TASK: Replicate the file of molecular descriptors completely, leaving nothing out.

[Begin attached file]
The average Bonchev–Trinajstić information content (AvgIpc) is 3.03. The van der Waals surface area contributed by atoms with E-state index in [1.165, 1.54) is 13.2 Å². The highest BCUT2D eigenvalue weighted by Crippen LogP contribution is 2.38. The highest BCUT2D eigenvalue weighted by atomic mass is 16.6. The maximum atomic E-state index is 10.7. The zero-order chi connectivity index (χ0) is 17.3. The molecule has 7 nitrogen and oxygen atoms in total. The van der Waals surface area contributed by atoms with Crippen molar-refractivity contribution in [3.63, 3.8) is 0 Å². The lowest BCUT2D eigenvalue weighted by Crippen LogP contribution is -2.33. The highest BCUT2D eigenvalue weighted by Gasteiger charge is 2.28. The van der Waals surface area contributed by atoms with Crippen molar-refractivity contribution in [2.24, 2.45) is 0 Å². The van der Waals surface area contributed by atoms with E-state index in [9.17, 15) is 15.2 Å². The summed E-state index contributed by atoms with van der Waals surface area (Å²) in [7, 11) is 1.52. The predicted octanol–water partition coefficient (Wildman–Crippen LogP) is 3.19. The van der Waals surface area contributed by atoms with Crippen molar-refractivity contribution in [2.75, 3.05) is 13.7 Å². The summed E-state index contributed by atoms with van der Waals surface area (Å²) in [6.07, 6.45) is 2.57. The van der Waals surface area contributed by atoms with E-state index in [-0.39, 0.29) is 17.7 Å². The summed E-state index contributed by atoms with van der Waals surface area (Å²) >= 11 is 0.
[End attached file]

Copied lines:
The average Bonchev–Trinajstić information content (AvgIpc) is 3.03. The van der Waals surface area contributed by atoms with E-state index in [1.165, 1.54) is 13.2 Å². The highest BCUT2D eigenvalue weighted by Crippen LogP contribution is 2.38. The highest BCUT2D eigenvalue weighted by atomic mass is 16.6. The maximum atomic E-state index is 10.7. The zero-order chi connectivity index (χ0) is 17.3. The molecule has 7 nitrogen and oxygen atoms in total. The van der Waals surface area contributed by atoms with Crippen molar-refractivity contribution in [3.63, 3.8) is 0 Å². The lowest BCUT2D eigenvalue weighted by Crippen LogP contribution is -2.33. The highest BCUT2D eigenvalue weighted by Gasteiger charge is 2.28. The van der Waals surface area contributed by atoms with Crippen molar-refractivity contribution in [2.24, 2.45) is 0 Å². The van der Waals surface area contributed by atoms with E-state index in [9.17, 15) is 15.2 Å². The summed E-state index contributed by atoms with van der Waals surface area (Å²) in [7, 11) is 1.52. The predicted octanol–water partition coefficient (Wildman–Crippen LogP) is 3.19. The van der Waals surface area contributed by atoms with Crippen molar-refractivity contribution in [2.75, 3.05) is 13.7 Å². The summed E-state index contributed by atoms with van der Waals surface area (Å²) in [6.07, 6.45) is 2.57. The van der Waals surface area contributed by atoms with E-state index in [-0.39, 0.29) is 17.7 Å². The summed E-state index contributed by atoms with van der Waals surface area (Å²) >= 11 is 0.